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Impacts of Climate Change on Freshwater Bodies: Quantitative Aspects

TitleImpacts of Climate Change on Freshwater Bodies: Quantitative Aspects
Publication TypeArticolo su Rivista peer-reviewed
Year of Publication2013
AuthorsPortoghese, Ivan, Bruno Emanuela, Dumas Patrice, Guyennon Nicolas, Hallegatte Stéphane, Hourcade Jean-Charles, Nassopoulos Hypatia, Pisacane Giovanna, Struglia Maria Vittoria, and Vurro Michele
JournalAdvances in Global Change Research
Pagination241 – 306
Type of ArticleBook chapter

In this chapter we present the results of the impact assessment on freshwater bodies in the Mediterranean region. Starting from the characterization of the general features of Mediterranean hydrology, main focus is given on large river basins discharging into the Mediterranean sea as well as to small and medium scale catchments representing almost half of the entire discharging basin. Groundwater representing a fundamental water resource for Mediterranean countries was also considered. Climate change impacts on the hydrological behavior of large river basins is investigated through the IRIS computational tool which was proved to be a versatile instrument for both climate studies and the assessment of model ability to simulate the hydrological cycle at catchment scale, taking advantage of the available observed discharge series to evaluate the reliability of future discharge projections. The results regarding some representative Mediterranean rivers using multiple climate models developed inside Circe have highlighted an open spread among twenty-first century projections. The problem of the effective information content of climate model simulations with respect to small scale impact studies is developed at the scale of medium and small catchments. Particularly at the space-time scales needed to describe the terrestrial water cycle in Mediterranean environments this is recognized among the most difficult problems facing both science and society. Therefore downscaling and bias-correction requirements have been treated in this chapter through specific methodologies which integrate dynamical downscaling with statistical downscaling always adopting ground based observation of climate variables as a powerful means to obtain more robust climate forcing for hydrological models. The assessment of climate change impacts on small and medium size catchments is developed through some representative case studies in which downscaling methodologies have been applied thanks to the availability of dense climate measurement networks. The impact assessment of water resources in the Apulia region (southern Italy) revealed a marked increase in the variability of hydrologic regimes as consequence of the increased rainfall variability predicted for the twenty-first century. Conversely only slight decreasing trends were detected in the annual water balance components. Similar results were found on a carbonate aquifer in Southern Italy in which a large Apennine spring have been selected as a significant hydrogeological systems with minimal anthropogenic pressures in the recharge areas. Finally a specific session is dedicated to the role of artificial dams in reducing the possible impacts of climate change. In particular, methodologies for the assessment of optimal dam dimensioning under climate change are presented as well as a reliability assessment based on water supply and demand imbalances. © 2013, Springer Science+Business Media Dordrecht.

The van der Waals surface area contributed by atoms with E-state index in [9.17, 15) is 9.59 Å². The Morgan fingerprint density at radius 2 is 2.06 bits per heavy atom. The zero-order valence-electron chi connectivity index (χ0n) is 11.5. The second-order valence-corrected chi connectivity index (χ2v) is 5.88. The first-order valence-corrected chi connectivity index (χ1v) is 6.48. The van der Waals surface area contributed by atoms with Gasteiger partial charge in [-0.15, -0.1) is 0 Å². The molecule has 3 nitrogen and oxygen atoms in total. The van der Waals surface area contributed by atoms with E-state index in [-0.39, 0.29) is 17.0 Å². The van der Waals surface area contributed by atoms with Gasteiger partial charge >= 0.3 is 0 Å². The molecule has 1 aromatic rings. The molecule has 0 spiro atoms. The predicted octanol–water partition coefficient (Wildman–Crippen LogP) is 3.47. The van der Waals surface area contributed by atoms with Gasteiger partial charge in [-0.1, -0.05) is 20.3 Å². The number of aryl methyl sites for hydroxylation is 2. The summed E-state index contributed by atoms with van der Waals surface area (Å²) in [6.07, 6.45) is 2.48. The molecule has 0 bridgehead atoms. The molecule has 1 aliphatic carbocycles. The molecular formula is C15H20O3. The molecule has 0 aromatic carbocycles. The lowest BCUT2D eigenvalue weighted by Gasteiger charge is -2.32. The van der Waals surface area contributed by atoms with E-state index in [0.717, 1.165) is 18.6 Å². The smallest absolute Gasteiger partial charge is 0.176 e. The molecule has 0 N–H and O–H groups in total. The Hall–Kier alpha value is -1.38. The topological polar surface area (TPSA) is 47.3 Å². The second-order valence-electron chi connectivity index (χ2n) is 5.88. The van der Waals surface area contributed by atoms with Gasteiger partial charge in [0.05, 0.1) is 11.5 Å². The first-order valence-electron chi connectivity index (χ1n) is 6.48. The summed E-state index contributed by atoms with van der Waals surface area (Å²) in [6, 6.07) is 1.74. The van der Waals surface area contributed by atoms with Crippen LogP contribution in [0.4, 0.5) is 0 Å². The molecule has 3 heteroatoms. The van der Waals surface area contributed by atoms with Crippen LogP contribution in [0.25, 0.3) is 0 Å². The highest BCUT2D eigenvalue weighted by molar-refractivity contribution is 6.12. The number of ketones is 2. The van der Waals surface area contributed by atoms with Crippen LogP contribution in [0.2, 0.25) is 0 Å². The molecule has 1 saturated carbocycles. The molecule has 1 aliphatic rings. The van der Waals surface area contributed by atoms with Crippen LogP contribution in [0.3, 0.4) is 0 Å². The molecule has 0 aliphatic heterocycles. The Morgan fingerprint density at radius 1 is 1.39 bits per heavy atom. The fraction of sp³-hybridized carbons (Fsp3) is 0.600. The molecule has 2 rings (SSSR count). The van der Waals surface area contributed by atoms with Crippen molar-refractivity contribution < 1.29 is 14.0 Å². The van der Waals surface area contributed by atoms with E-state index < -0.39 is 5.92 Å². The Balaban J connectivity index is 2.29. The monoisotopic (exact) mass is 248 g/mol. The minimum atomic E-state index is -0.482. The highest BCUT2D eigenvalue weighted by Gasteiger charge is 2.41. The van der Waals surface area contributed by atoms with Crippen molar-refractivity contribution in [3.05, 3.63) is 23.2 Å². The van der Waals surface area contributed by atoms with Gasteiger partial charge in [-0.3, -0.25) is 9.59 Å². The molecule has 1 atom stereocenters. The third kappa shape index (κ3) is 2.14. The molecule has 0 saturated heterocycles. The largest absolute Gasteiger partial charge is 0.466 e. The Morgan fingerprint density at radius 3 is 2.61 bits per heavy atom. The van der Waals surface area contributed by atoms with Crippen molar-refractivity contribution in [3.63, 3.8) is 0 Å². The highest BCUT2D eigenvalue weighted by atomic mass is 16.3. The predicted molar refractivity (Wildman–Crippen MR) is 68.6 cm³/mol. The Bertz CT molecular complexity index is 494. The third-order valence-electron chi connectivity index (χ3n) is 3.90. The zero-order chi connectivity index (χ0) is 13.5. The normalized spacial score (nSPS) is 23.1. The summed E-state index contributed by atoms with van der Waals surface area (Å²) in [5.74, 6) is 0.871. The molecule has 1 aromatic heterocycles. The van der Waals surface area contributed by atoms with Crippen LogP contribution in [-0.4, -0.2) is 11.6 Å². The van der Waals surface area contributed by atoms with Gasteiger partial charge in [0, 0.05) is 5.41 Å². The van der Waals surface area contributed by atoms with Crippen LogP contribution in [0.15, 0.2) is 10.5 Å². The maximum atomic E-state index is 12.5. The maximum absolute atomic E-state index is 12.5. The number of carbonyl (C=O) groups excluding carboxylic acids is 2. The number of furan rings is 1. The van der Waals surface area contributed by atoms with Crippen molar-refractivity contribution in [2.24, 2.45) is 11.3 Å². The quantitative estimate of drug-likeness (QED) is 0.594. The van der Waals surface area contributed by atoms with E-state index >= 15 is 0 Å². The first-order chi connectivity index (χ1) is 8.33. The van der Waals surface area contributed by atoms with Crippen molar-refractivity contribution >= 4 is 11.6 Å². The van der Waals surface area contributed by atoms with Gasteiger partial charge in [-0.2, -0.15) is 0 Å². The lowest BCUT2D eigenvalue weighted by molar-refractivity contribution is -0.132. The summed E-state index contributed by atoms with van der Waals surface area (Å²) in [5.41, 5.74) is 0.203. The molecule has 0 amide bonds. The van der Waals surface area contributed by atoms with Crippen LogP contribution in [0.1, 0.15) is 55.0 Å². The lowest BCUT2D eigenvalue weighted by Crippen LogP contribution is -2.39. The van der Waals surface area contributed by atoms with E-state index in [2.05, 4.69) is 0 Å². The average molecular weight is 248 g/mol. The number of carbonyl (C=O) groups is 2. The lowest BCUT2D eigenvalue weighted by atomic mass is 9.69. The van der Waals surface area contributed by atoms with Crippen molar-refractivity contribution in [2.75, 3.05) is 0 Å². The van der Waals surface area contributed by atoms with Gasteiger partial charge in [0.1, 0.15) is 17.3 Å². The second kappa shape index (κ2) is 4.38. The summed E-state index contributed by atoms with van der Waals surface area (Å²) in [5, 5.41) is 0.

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Citation KeyPortoghese2013241